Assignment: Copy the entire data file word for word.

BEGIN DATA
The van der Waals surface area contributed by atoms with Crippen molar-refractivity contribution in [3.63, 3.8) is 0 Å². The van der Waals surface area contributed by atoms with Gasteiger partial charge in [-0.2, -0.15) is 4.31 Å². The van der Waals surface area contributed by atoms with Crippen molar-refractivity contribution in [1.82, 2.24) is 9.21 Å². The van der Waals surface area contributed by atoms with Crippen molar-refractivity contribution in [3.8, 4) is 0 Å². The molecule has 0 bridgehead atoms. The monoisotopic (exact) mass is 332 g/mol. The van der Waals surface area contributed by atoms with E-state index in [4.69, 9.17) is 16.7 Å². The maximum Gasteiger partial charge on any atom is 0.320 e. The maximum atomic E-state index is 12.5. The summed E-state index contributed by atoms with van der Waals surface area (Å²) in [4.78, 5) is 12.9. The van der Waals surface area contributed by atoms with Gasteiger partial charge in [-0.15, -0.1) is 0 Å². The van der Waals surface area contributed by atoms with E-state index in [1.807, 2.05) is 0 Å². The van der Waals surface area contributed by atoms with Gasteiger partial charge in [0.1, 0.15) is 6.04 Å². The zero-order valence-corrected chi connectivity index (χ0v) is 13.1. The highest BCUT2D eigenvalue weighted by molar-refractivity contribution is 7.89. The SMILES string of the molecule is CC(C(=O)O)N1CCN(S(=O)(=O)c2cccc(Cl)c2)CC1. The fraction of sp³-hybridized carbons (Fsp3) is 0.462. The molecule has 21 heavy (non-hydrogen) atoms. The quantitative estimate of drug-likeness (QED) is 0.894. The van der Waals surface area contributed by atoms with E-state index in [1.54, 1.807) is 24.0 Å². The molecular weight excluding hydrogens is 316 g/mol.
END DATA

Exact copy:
The van der Waals surface area contributed by atoms with Crippen molar-refractivity contribution in [3.63, 3.8) is 0 Å². The van der Waals surface area contributed by atoms with Gasteiger partial charge in [-0.2, -0.15) is 4.31 Å². The van der Waals surface area contributed by atoms with Crippen molar-refractivity contribution in [1.82, 2.24) is 9.21 Å². The van der Waals surface area contributed by atoms with Crippen molar-refractivity contribution in [3.8, 4) is 0 Å². The molecule has 0 bridgehead atoms. The monoisotopic (exact) mass is 332 g/mol. The van der Waals surface area contributed by atoms with E-state index in [4.69, 9.17) is 16.7 Å². The maximum Gasteiger partial charge on any atom is 0.320 e. The maximum atomic E-state index is 12.5. The summed E-state index contributed by atoms with van der Waals surface area (Å²) in [4.78, 5) is 12.9. The van der Waals surface area contributed by atoms with Gasteiger partial charge in [-0.15, -0.1) is 0 Å². The van der Waals surface area contributed by atoms with E-state index in [1.807, 2.05) is 0 Å². The van der Waals surface area contributed by atoms with Gasteiger partial charge in [0.1, 0.15) is 6.04 Å². The zero-order valence-corrected chi connectivity index (χ0v) is 13.1. The highest BCUT2D eigenvalue weighted by molar-refractivity contribution is 7.89. The SMILES string of the molecule is CC(C(=O)O)N1CCN(S(=O)(=O)c2cccc(Cl)c2)CC1. The fraction of sp³-hybridized carbons (Fsp3) is 0.462. The molecule has 21 heavy (non-hydrogen) atoms. The quantitative estimate of drug-likeness (QED) is 0.894. The van der Waals surface area contributed by atoms with E-state index in [1.54, 1.807) is 24.0 Å². The molecular weight excluding hydrogens is 316 g/mol.